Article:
SEA Currents: SSV Corwith Cramer
Finding My True Self
I haven't written anything in this blog yet. It's not for lack of content; our trip has been a fantastic opportunity with much to write home about, and some things I don't think should ever leave the knowledge of the 21 students. I guess I wasn't really inspired to write anything. Today, after we left Rarotonga last night and I was able to reconnect with the outside world, I think I found something to ponder and put to paper.
Before we left Hopkins Marine Station, our Maritime Studies professor, Dr. Mary Malloy, gave us a piece of advice. She said that ship life is its own entity; the rest of the world functions without you, and that's just a fact you have to accept. In her previous voyages, she spent time wallowing on outside issues, but everything resolved without her presence. In the end, she said, you just have to let it all go, and dive fully into ship life.
Although Dr. Malloy isn't here with us on our voyage, I can still hear her voice as clear as day when I go back to those words. Every word she said is true. Out here in the ocean, it's just us and the sea. The blue ocean is our whole world, with nothing in it but our ship's company of 39, the SSV Robert C. Seamans itself, and the mysterious blue liquid upon which we sail.
Everything else is out of reach in our peaceful paradise, and in most things, that's the way it needs to be. Our group has solidified, even more so than we had during the land portion of this program. Strange watch times have become commonplace, sleep has become out of cycle almost permanently (which kind of makes it into a cycle), and the crew has become our dear friends. The Robert C. Seamans is now the "Bobby C", home more than in writing on our immigration papers as we land in new places, home more than many things in our lives.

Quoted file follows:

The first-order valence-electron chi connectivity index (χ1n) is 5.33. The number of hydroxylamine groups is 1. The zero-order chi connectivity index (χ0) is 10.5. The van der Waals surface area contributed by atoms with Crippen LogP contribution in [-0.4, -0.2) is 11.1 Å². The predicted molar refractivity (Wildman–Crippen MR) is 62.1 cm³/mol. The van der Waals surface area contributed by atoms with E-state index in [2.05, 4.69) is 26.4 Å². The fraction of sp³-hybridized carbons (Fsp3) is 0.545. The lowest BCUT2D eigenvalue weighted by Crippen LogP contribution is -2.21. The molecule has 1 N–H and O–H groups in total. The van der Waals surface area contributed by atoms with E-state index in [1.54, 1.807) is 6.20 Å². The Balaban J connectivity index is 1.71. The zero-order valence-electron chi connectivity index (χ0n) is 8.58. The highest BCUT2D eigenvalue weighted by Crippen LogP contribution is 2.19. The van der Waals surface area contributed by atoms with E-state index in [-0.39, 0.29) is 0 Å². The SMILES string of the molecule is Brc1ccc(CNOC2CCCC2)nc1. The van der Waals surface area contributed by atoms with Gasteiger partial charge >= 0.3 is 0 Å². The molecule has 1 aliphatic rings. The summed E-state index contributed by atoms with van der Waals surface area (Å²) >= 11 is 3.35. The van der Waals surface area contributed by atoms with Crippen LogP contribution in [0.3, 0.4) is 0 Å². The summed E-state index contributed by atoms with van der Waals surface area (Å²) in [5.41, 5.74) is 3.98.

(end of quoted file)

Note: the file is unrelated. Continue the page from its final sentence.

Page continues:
And yet, on some level, it's a really difficult fact to accept. We're missing some of our beloved shipmates right now for other obligations (huge shout out to Barb and Big Robby - we miss both of you dearly!), responsibilities for which they can't be on this ship. The outside world moves on without us, without a second glance. I know for me personally I don't totally like this fact. Today was perhaps the biggest game of my younger brother's sports career, and the first major event for which I can't be there in any capacity, virtual or in person. It's killing me to be sitting on this ship, as amazing an experience the past 10 or so days have been, and not know what's going on at home. I couldn't focus on my watch duties at all as I thought about what advice I could have given him, what I would think in his shoes, what I couldn't help with from halfway across the world. As my mom can attest, I don't ever get homesick; I guess that's why I went to school 3,000 miles away from home. But this worrisome person, this was definitely a different me. Same complexion, slightly less clean and more salty, same knowledge and thinking, but not me. At least, it wasn't the me I was used to.
When I was in high school, an English teacher told me that you don't find your true self until much later in life. To this point, I had believed him 100%, and used that as a sort of justification for indecisiveness. I didn't decide to come to Stanford until three hours before the deadline. I haven't declared my major yet. I have no long term vision for my career.
Stanford@SEA is making me go back to those words and question him - what is stopping us from knowing who we are right now? This trip has given me the tremendous opportunity to reexamine who I am, look myself in the mirror and see if I recognize the person looking back. Just standing at the bow (or anywhere on the boat), closing my eyes and taking in the world around me for a few minutes has flipped my perspective on many things. Try it - wherever you are, just close your eyes and observe. It may just change how you look at the world.
Captain Pamela told us at the start that people meet their true selves on these voyages. I guess I'm just another salty sailor who's finding himself on the high seas.